I carried out a poll on Twitter this week – partly just because I got the function at last. The results were not at all surprising to me, but rather confirmed my fears about the use of time in schools
Many people responded directly, stating that they considered marking to be part of planning, or some even quoted the “marking is planning” phrase that was once shared by David Didau. (It’s interesting to note that David has shifted his view over time, as reflective practitioners are wont to do)
But I think they’re wrong
I absolutely agree that looking at books, seeing what children have done, is key to assessment, and assessment is key to good planning. However, as so often, marking has been given credit for things which are not within its effect.
I tend to think that the process of marking is an excellent example of the law of diminishing returns. We know well that marking comes under that heading of feedback, for which we all now aim to strive given its prominence as an effective intervention. However, as I’ve written before, the evidence on feedback is rarely linked directly to evidence about marking. And when we look at the advice from the Sutton Trust/EEF Toolkit about what makes effective feedback, we see slightly unexpected statements, like:
research suggests the feedback should be about complex or challenging tasks or goals
Research suggests that it should […] be given sparingly so that it is meaningful
When was the last time you saw a school feedback policy that stressed the need to be sparing in its use of feedback? Or to limit feedback to complex and challenging tasks? Often the reverse is true. There are still many teachers who expect, or are expected, to mark every book every lesson, including formative comments for follow-up in the next lesson. It doesn’t take me to tell you what a workload that is for a teacher on a full timetable
Perhaps the most undervalued statement in the toolkit is the first. The opening paragraph describes feedback well for us:
Feedback is information given to the learner and/or the teacher about the learner’s performance relative to learning goals.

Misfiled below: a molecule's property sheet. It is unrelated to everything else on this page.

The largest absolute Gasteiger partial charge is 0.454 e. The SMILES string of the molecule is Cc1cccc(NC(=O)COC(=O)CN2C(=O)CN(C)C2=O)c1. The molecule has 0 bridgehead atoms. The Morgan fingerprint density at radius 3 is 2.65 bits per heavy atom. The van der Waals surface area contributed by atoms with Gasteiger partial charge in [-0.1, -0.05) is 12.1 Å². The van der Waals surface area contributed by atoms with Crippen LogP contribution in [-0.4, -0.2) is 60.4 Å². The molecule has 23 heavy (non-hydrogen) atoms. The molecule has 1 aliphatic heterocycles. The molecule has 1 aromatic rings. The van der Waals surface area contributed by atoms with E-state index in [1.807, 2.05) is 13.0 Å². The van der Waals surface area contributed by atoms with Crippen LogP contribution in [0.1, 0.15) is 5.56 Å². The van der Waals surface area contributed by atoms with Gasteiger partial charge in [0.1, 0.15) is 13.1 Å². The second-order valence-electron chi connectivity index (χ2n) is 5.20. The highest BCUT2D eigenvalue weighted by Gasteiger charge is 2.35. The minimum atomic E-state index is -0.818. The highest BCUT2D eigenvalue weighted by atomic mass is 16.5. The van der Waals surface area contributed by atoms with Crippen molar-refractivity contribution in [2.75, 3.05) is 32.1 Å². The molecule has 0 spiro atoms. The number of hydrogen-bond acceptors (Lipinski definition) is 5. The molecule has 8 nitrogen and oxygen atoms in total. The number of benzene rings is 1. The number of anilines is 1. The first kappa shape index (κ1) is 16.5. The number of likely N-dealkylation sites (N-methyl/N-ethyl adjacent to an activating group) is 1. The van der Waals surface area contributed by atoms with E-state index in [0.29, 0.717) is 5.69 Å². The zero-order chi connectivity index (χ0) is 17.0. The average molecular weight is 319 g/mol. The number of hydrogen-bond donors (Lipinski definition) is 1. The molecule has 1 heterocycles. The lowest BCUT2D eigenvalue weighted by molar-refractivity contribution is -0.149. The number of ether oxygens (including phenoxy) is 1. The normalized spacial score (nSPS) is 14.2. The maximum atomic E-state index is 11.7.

Feedback redirects or refocuses either the teacher’s or the learner’s actions to achieve a goal.
Once again, how many policies about feedback clearly stress that feedback can be for teachers as much as for students? (If not more so) Many schools have re-labelled their marking policies as ‘feedback’ policies, yet the whole policy is then about written marking. Only the title has changed. I know it happens: I’ve done it!
Despite everything we learn about formative assessment, we still tend to prioritise written feedback at pupils (note my use of that preposition), rather than the plentiful valuable feedback to teachers.
Which brings us back to those diminishing returns. I’d argue that in the first few moments of looking at a piece of work, a good teacher can take in a fantastic amount of knowledge and understanding about how a child has understood a given taught concept. In the next few moments of reading or reviewing in greater depth, they gather much more. By the time they come to write the comment, they have probably exhausted the task’s usefulness to the teacher, so the only further impact to be made is on the pupil.
Many people would argue that DIRT time solves this conundrum; that if pupils are responding to feedback then Good is being done. But is that really the case? If we ask a child to re-write a paragraph using three adjectives, have they therefore learned to improve their use of adjectives? Or have they simply learned that whatever they do, there’ll be more work to do next time? And if every task comes with a follow-up, how do they know when the follow-up is administrative or unique to this task, and when it’s a key point for learning that will be useful again and again? And each time we craft a good follow-up task that really hits the nub of learning for one pupil, how many others end up with a time-filling task, or something out of their reach, or that misses the point?
The fact is, formative written marking is a high-demand task for the teacher, and one that is very hard to make into a high-impact result for every student.
I think it hits the nail on the head when it comes to ‘feedback’ and related matters. The feedback that an expert teacher can garner from reviewing a piece of work (or talking to a child, or marking a test, or a myriad other things that we rush through) can be massively powerful, particularly if teachers have the time and energy to use it to make a difference to their teaching. That responsive teaching can happen in every moment of every lesson. Certainly I would expect any good teacher to be responding to feedback frequently in a lesson. If we think of feedback as being part of responsive teaching, then suddenly written marking appears like the poor relation. Why would anyone wait until a whole other day to redirect focus or attention?
But we have become in thrall to the marking behemoth that has arisen. We equate the all-powerful feedback with the clunky and slow written marking process. And with teachers spending so much of their time on marking, its clear that they are not spending as much as they might otherwise be on planning.
But I’ve rambled on too long, so my thoughts on where we’re going wrong with planning will have to wait for another day…
Part 2 of this blog focussed on planning is now online here.
For a fascinating insight into an alternative way, it’s well worth reading Joe Kirby’s blog post: Marking is a hornet. Actually, it’s just worth reading Joe’s blog, full stop.